Friday March 7, 2014
Taking a Stand on the Rio GrandeKent Paterson for Salem-News.com
In the final days before the expected destruction of the Asarco stacks, critics have not ceased their demands for a halt to the demolition.
(LAS CRUCES, NM) - The clock is rapidly ticking on the two towering smokestacks of the former American Smelting and Refinery Company (Asarco) plant on the U.S.-Mexico border in El Paso, Texas. As workers ready the ground for the planned demolition on April 13, at about the break of dawn, local photographers are scurrying to get what may well be the last images of a historic symbol of the Paso del Norte borderland. On Paisano Drive and Executive Center Boulevard near the stacks, camera-snapping documentarians have been noticeably visible in the past few days. But in the final days before the expected destruction of the Asarco stacks, critics have not ceased their demands for a halt to the demolition on environmental and public health grounds. Activists from both sides of the border contend that contaminant-laced dust from collapsing stacks which once emitted metals and hazardous waste could pollute the Rio Grande as well as jeopardize the well-being of people who live in close proximity to the moth-balled plant. On Saturday, April 6, about 75 residents of El Paso and Ciudad Juarez, Chihuahua, gathered in protest near the shut-down smelter and at a historic site of the 1910 Mexican Revolution on the boundary between the U.S. and Mexico. There, they declared Asarco a “Monument to Dehumanization and Barbarism.”
The event was organized by Answers Wanted on Asarco Remediation and our Environmental Health (AWARE) of El Paso and Ciudad Juarez’s Collective against the Demolition of the Asarco Smokestacks. “We’re not against the destruction of the chimneys, but if they do it we want an (environmental impact) study,” said Ciudad Juarez writer and activist Juan Carlos Martinez. “What’s the hurry? And why on the 13th, which is an ominous day?” Veteran border environmentalist Bill Addington called the demolition another instance of environmental racism. “I think this is a prime example of what is happening here in Juarez and El Paso. Why is the border different than the rest of the country?” People living in the “shadow of the smokestacks” ail from cancer and leukemia, Addington said, adding that locals were unknowingly subjected to a toxic incineration operation (1991-98) done with the knowledge of U.S. and Texas state environmental regulators. “TCEQ Test Me,” read placards carried by protestors, in reference to the Texas Commission on Environmental Quality and public doubts about the complete range of substances incinerated at Asarco’s El Paso plant. In an act of symbolism, Martinez invited the rally-goers to build a physical monument to Asarco and “all transnational companies” that ravage the earth. Soon, a mound a rocks was piled below a cross under the last gazes of the stacks. At least three Border Patrol vehicles were parked on the ground immediately above the protest, while a group of workers at the old smelter watched the event from across the road. Former Asarco workers Patrick Garza and Mario Nevarez were among the demonstrators against demolition. In interviews with FNS, Garza and Nevarez contended that ex-workers, including forty of whom have since died, were sickened by working at the smelter.
Garza, for instance, said doctors detected high levels of cadmium and arsenic in his system. Hoisting a large picture of sulfur streaks inside one of the Asarco stacks, Garza said he suffered from multiple sclerosis, a condition he attributed to on-the-job exposure. “I tried to show OSHA, EPA, and everybody disregarded it,” he said. Nevarez, who said he quit Asarco in 1995 after 13 years of employment, recalled shipments of hazardous waste that arrived in the 1990s for supposed recycling, a business which was later determined by the EPA to constitute a “sham” operation for which the company was fined. “There were trainloads coming in all the time, but we figured they were materials from the mines. We never imagined it was hazardous material.” Nevarez said. “Company would tell us we were industrial athletes, but all the time we were industrial guinea pigs.” As of press time, neither the EPA’s Region 6 office in Dallas nor the agency’s national headquarters in Washington, D.C. had responded to questions from FNS about the full nature of possible contaminants in the smokestacks as well as the federal agency’s final stance on the demolition, which was earlier given the go-ahead by the TCEQ in spite of opposition from local elected officials who requested a delay. Appointed by the TCEQ to clean-up the site, the Asarco Custodial Trust has posted testing results for possible contaminants on its website at www.recastingthesmelter.com. According to the data, no contaminants of concern were found in recent tests of the stacks. The website also features an interesting bevy of earlier letters, both pro and con, regarding the demolition and its impact on the environment and cultural legacy of the Paso del Norte. About a dozen residents of Ciudad Juarez neighborhoods located just across the Rio Grande from Asarco participated in the anti-demolition rally, complaining that they were not even aware of the pending fall of the stacks until recent days. Ciudad Juarez’s civil protection department had not informed all the potentially affected residents who live closet to the shut-down plant site, they said.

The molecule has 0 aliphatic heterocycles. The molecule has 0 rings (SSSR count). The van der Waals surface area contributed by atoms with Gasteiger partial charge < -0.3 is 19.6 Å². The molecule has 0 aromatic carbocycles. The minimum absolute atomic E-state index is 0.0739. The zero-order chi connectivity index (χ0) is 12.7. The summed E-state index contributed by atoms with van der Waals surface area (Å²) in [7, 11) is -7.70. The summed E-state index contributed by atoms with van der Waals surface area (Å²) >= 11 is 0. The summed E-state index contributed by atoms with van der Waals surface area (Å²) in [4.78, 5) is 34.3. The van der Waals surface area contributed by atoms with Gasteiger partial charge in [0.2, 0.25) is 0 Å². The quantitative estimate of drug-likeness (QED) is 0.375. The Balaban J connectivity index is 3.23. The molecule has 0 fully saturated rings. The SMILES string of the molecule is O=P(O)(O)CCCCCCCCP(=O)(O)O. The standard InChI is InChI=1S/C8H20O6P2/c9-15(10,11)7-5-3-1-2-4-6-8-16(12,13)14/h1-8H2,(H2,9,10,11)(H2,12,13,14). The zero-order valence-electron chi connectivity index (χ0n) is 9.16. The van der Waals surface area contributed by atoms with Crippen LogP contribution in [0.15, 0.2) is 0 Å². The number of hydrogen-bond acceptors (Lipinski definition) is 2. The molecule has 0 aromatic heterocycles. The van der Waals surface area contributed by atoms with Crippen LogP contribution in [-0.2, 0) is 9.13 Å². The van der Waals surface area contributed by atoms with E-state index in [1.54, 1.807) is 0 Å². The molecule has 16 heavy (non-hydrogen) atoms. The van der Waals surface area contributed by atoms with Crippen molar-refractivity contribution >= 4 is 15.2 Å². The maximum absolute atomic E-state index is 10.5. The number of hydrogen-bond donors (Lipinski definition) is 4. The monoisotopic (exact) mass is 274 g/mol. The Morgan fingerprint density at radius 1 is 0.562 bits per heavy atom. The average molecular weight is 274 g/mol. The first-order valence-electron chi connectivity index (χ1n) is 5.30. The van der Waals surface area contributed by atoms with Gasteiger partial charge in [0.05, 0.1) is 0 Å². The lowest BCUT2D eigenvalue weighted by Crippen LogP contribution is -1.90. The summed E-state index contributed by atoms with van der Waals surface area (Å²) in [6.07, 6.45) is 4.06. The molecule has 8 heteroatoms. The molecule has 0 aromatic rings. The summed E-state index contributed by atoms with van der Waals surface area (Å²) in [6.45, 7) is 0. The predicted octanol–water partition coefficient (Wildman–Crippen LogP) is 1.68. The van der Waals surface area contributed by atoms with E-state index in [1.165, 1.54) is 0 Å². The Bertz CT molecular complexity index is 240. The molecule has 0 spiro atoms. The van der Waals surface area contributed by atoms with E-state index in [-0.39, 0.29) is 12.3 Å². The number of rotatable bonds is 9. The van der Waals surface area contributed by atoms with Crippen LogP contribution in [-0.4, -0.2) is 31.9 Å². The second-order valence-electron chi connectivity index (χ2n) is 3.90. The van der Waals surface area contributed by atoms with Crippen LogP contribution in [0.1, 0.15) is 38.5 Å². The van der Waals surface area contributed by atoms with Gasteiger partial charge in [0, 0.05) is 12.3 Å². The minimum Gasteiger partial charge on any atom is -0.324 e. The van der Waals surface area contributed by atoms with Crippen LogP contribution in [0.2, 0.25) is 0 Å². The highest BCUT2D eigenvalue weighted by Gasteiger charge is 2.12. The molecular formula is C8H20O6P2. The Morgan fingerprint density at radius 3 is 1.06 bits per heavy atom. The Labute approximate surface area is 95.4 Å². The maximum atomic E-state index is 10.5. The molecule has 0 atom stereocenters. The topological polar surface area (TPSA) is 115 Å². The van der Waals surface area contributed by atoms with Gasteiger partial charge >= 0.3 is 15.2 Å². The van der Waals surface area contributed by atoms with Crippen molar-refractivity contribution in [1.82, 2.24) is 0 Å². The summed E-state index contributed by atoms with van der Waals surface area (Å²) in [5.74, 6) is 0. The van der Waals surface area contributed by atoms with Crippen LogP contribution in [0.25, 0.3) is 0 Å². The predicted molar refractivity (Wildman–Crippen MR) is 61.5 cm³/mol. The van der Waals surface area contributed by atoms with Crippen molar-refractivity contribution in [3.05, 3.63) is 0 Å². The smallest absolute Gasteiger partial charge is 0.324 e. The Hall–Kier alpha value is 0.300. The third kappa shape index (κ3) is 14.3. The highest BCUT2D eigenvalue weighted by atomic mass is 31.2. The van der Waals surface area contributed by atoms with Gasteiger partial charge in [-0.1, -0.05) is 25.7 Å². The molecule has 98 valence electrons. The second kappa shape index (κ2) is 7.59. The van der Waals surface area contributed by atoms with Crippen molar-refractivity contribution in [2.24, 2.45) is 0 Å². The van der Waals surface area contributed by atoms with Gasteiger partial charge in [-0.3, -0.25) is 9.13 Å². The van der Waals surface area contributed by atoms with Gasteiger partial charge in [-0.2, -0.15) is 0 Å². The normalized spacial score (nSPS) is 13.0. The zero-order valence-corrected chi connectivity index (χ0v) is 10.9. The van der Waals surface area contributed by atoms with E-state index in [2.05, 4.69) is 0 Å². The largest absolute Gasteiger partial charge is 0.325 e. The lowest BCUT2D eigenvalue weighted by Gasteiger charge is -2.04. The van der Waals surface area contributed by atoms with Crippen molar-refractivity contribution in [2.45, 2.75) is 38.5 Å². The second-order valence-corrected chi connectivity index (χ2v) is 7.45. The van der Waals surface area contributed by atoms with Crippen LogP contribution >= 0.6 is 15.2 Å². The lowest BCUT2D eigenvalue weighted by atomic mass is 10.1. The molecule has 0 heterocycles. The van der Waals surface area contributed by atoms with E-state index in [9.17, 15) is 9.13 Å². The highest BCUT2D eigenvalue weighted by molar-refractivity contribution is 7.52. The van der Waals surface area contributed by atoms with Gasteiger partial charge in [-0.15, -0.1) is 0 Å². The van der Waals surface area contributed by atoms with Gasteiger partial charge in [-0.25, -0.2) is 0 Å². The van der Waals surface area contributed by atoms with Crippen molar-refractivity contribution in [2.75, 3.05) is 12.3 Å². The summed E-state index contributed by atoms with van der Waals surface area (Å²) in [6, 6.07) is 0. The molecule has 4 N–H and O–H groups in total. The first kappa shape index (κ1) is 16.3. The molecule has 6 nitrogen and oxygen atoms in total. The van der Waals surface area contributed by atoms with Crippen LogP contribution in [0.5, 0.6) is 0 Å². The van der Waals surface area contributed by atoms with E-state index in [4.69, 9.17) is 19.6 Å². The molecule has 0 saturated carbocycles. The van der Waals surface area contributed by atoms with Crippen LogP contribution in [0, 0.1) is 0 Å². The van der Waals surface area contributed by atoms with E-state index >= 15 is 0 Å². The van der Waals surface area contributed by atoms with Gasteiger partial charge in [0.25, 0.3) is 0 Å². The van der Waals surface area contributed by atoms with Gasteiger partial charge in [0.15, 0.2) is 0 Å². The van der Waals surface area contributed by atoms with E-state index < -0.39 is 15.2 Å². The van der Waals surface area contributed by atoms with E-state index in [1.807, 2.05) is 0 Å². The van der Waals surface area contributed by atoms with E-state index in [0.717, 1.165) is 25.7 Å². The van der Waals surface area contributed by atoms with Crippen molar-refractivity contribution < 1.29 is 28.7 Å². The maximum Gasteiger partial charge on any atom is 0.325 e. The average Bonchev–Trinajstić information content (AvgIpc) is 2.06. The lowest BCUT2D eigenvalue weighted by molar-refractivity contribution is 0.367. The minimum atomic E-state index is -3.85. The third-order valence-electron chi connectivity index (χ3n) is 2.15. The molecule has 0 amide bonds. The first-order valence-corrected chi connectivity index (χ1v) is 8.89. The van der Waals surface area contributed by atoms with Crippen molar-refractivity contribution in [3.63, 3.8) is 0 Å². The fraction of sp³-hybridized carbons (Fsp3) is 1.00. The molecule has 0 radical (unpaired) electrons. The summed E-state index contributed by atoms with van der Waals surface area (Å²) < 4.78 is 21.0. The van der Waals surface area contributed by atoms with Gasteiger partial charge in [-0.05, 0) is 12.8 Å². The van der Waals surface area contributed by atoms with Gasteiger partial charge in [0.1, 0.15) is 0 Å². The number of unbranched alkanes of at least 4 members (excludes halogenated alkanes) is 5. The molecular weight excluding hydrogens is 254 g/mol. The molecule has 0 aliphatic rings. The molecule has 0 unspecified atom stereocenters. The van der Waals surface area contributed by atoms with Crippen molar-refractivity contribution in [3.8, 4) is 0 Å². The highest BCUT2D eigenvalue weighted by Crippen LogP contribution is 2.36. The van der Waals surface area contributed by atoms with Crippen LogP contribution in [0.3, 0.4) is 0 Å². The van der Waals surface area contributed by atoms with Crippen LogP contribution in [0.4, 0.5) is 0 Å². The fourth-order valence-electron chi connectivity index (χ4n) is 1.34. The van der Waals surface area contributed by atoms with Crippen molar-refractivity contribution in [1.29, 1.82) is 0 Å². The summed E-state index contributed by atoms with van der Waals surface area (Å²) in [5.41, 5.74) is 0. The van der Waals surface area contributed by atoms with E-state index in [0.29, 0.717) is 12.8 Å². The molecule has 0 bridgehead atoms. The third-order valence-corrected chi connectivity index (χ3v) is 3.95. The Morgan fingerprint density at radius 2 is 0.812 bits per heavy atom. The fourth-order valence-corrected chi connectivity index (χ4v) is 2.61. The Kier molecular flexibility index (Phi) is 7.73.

Guillermina Diaz and Silvia Chavez pointed the finger at Asarco for the historic health problems in colonias like Ladrillera, which sits a short distance from the smelter. Diaz remembered the years from 1986 to 1990, when emissions from the smokestacks were so thick that the neighbors “couldn’t breathe” and had to stay inside. Chavez said she had a grandchild who died of cancer at one month of age, and another one who developed bronchitis. The Ciudad Juarez residents were uncertain about their options on demolition day. “What are we going to do?” Chavez asked. “We can’t do anything. We have nowhere to go.” While some of her neighbors are planning to evacuate for the big event, the majority intend to stay put, she said. Chavez later said her house and other nearby residences were already in poor shape due to damages incurred from severe flooding in 2006. Recalling how a shooting in the neighborhood once shook up windows, she questioned how the demolition of the two smokestacks would affect already-fragile homes. On the Monday prior to the blasting of the stacks, the municipal civil protection department toured the neighborhood distributing facial masks and assuring residents that everything would be okay, according to the resident. But Chavez added that officials didn’t stop at her mother’s home while she was visiting. FNS was unable to reach Ciudad Juarez Civil Protection Director Efren Matamoros, but the official and other Mexican environmental authorities were quoted in local media last week saying that no mandatory evacuations from neighborhoods close to the stacks were necessary, and that the blast event should go off without problems. AWARE activists criticize the Asarco Custodial Trust for the April 5 release of an updated demolition plan, maintaining that the posting of the document a little more than a week before demolition day was not sufficient time for public review. Posted on recastingthesmelter.com, the plan acknowledges that “vibrations from demolition events can potentially impact nearby structures,” but states that no damages are expected within a half-mile radius of the smokestacks. Listed at 128 pages but difficult to download in its entirety, the demolition plan contains details on dust suppression efforts prior to and during the blast event, road closures, security procedures, and potential emergency responses in the event of an unexpected catastrophic incident like the 612-foot stack, the smaller of the two, falling over the Rio Grande and landing in Ciudad Juarez. On the question of public engagement and transparency, the Asarco Custodial Trust noted regular meetings since January 2013 with the City of El Paso, City of Juarez, TCEQ, EPA, FAA, Texas Department of Transportation, International Boundary and Water Commission, and US Border Patrol. Residents of El Paso’s Calavera neighborhood down the road from Asarco “will be given the opportunity to stay in a hotel on the weekend of the blast event,” the demolition plan states. The Asarco demolition and assets recovery project is moving along a sub-contracting chain. The Asarco Custodial Trust assigned overall management of the project to London-based Environmental Resources Management, which then awarded responsibility for the demolition job to Brandenberg Industrial Service Company. Brandenberg, in turn, handed the physical task to the Dykon Explosive Demolition Corporation, headed by explosives expert Jim Redyke. The Asarco Custodial Trust credits Dykon for more than 100 chimney and stadium demolitions worldwide. If winds like the ones that clobbered the Paso del Norte on April 8 and 9 kick up, the demolition could be delayed. However, the weather forecasts call for a sunny and relatively calm day. Although the Asarco smokestacks are sentenced to disappear forever from the border skyline, the issues and controversies that billowed from them are almost certain to linger. In a post-rally statement, AWARE said residents of El Paso and Ciudad Juarez “have set out to determine how a murky (Asarco) bankruptcy process” led the EPA and TCEQ to cede responsibility for the project to a custodial trust. Challenging the post-smelter remediation process, the activist group stated: “In an era of bankruptcy-driven industrial remediations, a cash strapped federal Superfund program, and a state environmental agency looking to shed environmental liability costs, community members want to know how the cleanup has managed to proceed without the public review and oversight processes traditionally associated with a large-scale remediation.”